Can you explain for people who aren’t watching this closely why advocates are calling that a victory?

Luján: Well, number one, I’m concerned of the fact that the House of Representatives has yet to hold a standalone vote on expanding RECA, especially when it received 69 votes in the U.S. Senate, with a strong bipartisan vote the strongest it’s ever had.

Number two, we’re seeing momentum every day. And I believe that we would see that same momentum repeated on the House floor if only it was given an opportunity to be voted on.

The other concern that many of us had is when the senator from Utah worked to offer some amendments. His amendments would have number one left out an expansion with uranium mine workers, which would not have been included and would have left out most of the country that the Radiation Exposure Compensation Act includes, which is all of New Mexico including Missouri, and other states as well, expanding this for an additional two years the way that it was being promoted by the senator from Utah raised concerns. Therefore, the senator from Missouri objected to that as well. But nonetheless, we are all working on my office included, working with advocates to see what must be done, so that we can all work together and work together to be able to protect and expand RECA.

Prokop: In the leaving behind of the standalone vote, has there been any guarantees from Republican leadership that they will bring your bill and Senator Hawley’s bill to the floor in the House?

Luján: I very much appreciate that. Well, the senator from Kentucky, the Republican leader, Mr. McConnell voted against the provision when we were fighting to include it in the National Defense Authorization Act. I did see the support from Leader McConnell when this was a standalone bill in the Senate, and we earned his vote as well.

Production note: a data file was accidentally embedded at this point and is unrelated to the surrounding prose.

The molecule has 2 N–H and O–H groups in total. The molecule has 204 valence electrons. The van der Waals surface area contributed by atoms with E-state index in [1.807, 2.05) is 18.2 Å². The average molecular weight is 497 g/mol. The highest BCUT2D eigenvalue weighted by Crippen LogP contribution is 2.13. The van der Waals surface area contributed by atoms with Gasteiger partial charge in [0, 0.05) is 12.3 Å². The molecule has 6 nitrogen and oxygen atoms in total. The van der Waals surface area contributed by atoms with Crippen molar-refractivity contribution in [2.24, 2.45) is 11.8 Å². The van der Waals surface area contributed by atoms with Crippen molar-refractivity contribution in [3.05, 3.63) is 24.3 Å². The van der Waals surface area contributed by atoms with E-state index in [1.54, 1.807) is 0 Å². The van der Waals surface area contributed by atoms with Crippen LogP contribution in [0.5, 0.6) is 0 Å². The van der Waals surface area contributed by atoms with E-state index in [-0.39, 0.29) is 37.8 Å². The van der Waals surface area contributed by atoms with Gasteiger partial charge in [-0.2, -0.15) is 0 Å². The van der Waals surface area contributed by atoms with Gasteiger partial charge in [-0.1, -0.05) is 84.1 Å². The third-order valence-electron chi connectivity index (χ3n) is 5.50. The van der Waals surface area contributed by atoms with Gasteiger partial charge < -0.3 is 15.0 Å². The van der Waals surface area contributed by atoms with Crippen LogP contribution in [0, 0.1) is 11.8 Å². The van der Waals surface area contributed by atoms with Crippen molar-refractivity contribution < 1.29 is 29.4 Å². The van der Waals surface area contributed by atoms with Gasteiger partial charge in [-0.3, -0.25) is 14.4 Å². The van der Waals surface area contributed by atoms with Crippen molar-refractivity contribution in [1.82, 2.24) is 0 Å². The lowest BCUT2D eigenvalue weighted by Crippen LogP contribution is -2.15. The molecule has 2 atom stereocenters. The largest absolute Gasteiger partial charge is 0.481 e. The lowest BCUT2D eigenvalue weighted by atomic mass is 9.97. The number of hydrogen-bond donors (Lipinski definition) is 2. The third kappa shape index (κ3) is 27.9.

That shows Republican leadership support in the Senate.

I’m very concerned still about where things stand in the US House of Representatives. Namely, because the National Defense Authorization Act was kept out of a negotiated National Defense Authorization Act, the RECA was when it should have been included there and should have gone to the President.

At that point. Most observers, including myself will point to Republican leadership that were responsible for the removal of that package. Well, now I’m very proud that we not only have the support of Chuck Schumer, the Majority Leader in the Senate, Mitch McConnell, the Minority Leader in the Senate, as well as support for the President of the United States Joe Biden.

Prokop: But not in the House?

Luján: I have not seen the support of Speaker Johnson yet. I’m very proud that we do have the support of Hakeem Jeffries, the Democratic leader of the U.S. House of Representatives.

I’m confident that if this bill was brought to the floor, that we would be able to earn every Democratic vote, therefore only needing a handful of Republican colleagues, and many of them are already voicing and showing support for this package.

Prokop: So I’m going to move into the story of Downwinders. Here, people across the country are encountering downwinders in this legacy of nuclear contamination for the first time, it’s really come to the fore in the public consciousness. For many New Mexicans, this story spans generations. I want to bring it a little bit back to your story. You fought for RECA for a long time, what is your personal connection to this issue?

Luján: Well, I’ve had the honor of learning about the injustices and challenges that families have been faced with, from families in New Mexico. Leaders like Tina Cordova, or Phil Harrison, and so many others, whose families have been fighting this for decades. They continue themselves to fight the harms that were created from being exposed. In the case of Tularosa, New Mexico, families like Tina Cordova’s, those families were never warned about the first atmospheric test in the country.

And it was in a little bitty community in New Mexico, the Trinity test site, where the U.S. government as a matter of fact lied to these families, years later and said that it was simply a munition drop. Not that it was a nuclear atmospheric test.

Kids thought that it was snowing, they were playing in the ash. Families started to get cancer and chronic ailments at record paces. And we’ve continued to see that for decades.

I learned from them why it was important to fight for all of these initiatives.

At the same time, my father, who would not benefit from the Radiation Exposure Compensation Act, passed away 12 years ago, he had his own cancer fight. My dad was not a smoker. But my dad, sadly, was exposed to bad things that caused that cancer while he was at the national labs as an ironworker as a welder. And I saw the fight that my mom and he faced every day. And I saw firsthand what families go through.

That experience with mom and dad, and my dad’s fight as well, whose life was taken sooner than it ever should have, coupled with what I learned from people and leaders like Phil, and Tina taught me the importance of fighting for this.